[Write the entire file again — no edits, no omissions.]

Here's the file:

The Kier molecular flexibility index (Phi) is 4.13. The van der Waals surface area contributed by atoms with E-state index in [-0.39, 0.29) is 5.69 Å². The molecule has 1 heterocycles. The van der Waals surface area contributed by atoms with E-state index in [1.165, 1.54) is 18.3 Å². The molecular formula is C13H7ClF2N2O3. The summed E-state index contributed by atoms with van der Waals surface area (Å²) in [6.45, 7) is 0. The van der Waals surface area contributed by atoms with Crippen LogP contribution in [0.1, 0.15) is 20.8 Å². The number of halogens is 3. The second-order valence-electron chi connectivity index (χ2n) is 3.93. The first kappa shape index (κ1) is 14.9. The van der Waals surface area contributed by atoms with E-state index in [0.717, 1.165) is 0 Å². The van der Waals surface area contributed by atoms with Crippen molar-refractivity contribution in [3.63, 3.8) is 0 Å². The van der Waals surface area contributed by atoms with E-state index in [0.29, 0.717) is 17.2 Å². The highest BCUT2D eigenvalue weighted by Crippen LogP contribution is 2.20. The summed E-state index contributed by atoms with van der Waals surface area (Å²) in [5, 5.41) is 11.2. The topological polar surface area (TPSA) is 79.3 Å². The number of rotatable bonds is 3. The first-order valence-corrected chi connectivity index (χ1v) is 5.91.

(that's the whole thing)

The Kier molecular flexibility index (Phi) is 4.13. The van der Waals surface area contributed by atoms with E-state index in [-0.39, 0.29) is 5.69 Å². The molecule has 1 heterocycles. The van der Waals surface area contributed by atoms with E-state index in [1.165, 1.54) is 18.3 Å². The molecular formula is C13H7ClF2N2O3. The summed E-state index contributed by atoms with van der Waals surface area (Å²) in [6.45, 7) is 0. The van der Waals surface area contributed by atoms with Crippen LogP contribution in [0.1, 0.15) is 20.8 Å². The number of halogens is 3. The second-order valence-electron chi connectivity index (χ2n) is 3.93. The first kappa shape index (κ1) is 14.9. The van der Waals surface area contributed by atoms with E-state index in [0.717, 1.165) is 0 Å². The van der Waals surface area contributed by atoms with Crippen molar-refractivity contribution in [3.63, 3.8) is 0 Å². The van der Waals surface area contributed by atoms with E-state index in [0.29, 0.717) is 17.2 Å². The highest BCUT2D eigenvalue weighted by Crippen LogP contribution is 2.20. The summed E-state index contributed by atoms with van der Waals surface area (Å²) in [5, 5.41) is 11.2. The topological polar surface area (TPSA) is 79.3 Å². The number of rotatable bonds is 3. The first-order valence-corrected chi connectivity index (χ1v) is 5.91.